I recently posted about Health informatics and the problem with data. In that post, I detailed the problem of getting the patient to actually enter data into mobile apps so it can be analyzed. In the past few months, I have come across a number of apps that are making it easier to get data into your mobile devices and computers/software programs.
One of these apps is revolutionary in enabling you to monitor your blood glucose. It appears as if the FDA has just cleared an app that allows a user to measure their blood glucose levels and automatically upload them to an iOS device via an app.
Johnson & Johnson company LifeScan has announced the launch of a Bluetooth-enabled glucose meter and companion iPhone app
This is wonderful news and may be the beginning of a new era in medical monitoring. It certainly sheds new light on a field we have referred to as telemedicine in the past and may completely revolutionize the way we monitor patients as well as how accurate diagnosis will become.
The new LifeScan app works with the OneTouch Verio Sync Meter and similar software is embedded in the OneTouch Verio IQ meter, according to the 510(k) summary document. The Verio Sync meter sends blood sugar test results directly to the app, which works with and Apple mobile devices running iOS 4+ operating systems, including iPhones, iPod touch devices, and iPads.
The app can store up to 2,500 blood glucose results and events and up to one year of results and events. The app synchronizes its time with the meter; makes it easy to tag meals and add notes; alerts the user of one or more patterns found in results once downloaded; enables user to manually enter data like results, carbs, activity, or medication; and allows user to share blood glucose results via text message or email.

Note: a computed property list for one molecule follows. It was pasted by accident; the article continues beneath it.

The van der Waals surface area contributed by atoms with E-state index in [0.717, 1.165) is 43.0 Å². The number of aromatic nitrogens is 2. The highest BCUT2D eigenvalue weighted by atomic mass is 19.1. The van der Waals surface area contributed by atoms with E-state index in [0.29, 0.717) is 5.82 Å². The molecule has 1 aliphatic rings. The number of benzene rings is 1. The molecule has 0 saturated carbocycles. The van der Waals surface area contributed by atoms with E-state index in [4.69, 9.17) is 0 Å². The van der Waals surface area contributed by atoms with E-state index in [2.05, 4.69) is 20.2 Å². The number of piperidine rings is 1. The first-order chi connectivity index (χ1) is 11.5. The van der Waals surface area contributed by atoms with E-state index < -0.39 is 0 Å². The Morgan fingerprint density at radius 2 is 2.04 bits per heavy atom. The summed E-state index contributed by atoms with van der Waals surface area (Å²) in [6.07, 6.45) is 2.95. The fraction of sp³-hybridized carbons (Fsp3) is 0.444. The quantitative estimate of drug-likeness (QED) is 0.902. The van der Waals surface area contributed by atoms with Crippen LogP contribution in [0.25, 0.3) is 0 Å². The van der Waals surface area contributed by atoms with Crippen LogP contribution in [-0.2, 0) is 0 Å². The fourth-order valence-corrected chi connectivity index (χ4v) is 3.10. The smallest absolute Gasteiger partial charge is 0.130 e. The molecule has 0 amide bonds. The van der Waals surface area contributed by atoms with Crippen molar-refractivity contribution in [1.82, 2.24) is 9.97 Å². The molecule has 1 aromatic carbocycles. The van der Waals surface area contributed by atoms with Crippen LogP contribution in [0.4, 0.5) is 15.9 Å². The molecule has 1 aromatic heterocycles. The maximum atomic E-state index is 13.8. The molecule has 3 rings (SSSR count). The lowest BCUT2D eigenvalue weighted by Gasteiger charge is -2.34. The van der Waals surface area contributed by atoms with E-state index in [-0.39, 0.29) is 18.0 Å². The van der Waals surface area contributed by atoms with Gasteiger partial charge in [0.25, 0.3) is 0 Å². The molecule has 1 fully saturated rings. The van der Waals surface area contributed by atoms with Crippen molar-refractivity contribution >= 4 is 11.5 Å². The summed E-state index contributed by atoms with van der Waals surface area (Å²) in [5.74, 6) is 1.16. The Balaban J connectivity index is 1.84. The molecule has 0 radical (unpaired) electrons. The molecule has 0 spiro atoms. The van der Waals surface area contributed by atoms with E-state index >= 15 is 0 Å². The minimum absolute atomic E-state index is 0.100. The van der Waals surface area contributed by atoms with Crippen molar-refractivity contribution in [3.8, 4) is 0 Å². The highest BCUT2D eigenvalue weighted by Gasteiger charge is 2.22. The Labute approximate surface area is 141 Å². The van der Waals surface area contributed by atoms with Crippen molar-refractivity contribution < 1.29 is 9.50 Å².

The article can be located here:
Another interesting find: A wireless device that fits under your skin and send information to a mobile device:
this half-inch prototype can instantly beam several health metrics to smart devices over Bluetooth, monitoring cholesterol, blood sugar levels as well as the impact of medical treatments like chemotherapy using five built-in sensors.
The link to this article can be found here:
And as if that weren’t enough Star Trek technology for you, there are now electronic tattoos that can record biometrics. This device is:
a tattoo-like electronic mesh that attaches to skin, and can measure vital statistics and report it wirelessly to a computer. The thin device includes electrodes, sensors, power, and a wireless communications system, in what looks like no more than a bandage…the sensors can measure the hydration and temperature of the skin beneath it, as well as any strain being applied to the area. The mesh is applied by a rubber stamp, and it could be used to discreetly monitor a patient’s recovery sites after surgery.
The hope is that 18 months from now, this device will be available on the market. You can read the original article here:
As I noted in my previous article, the problem has always been getting the data into a computer or software platform. It seems as though we are closer to a solution than ever and we may soon find ourselves with the problem of sorting through all of the data we can access and port to our mobile devices and computers. But, that is a different problem…and a different article.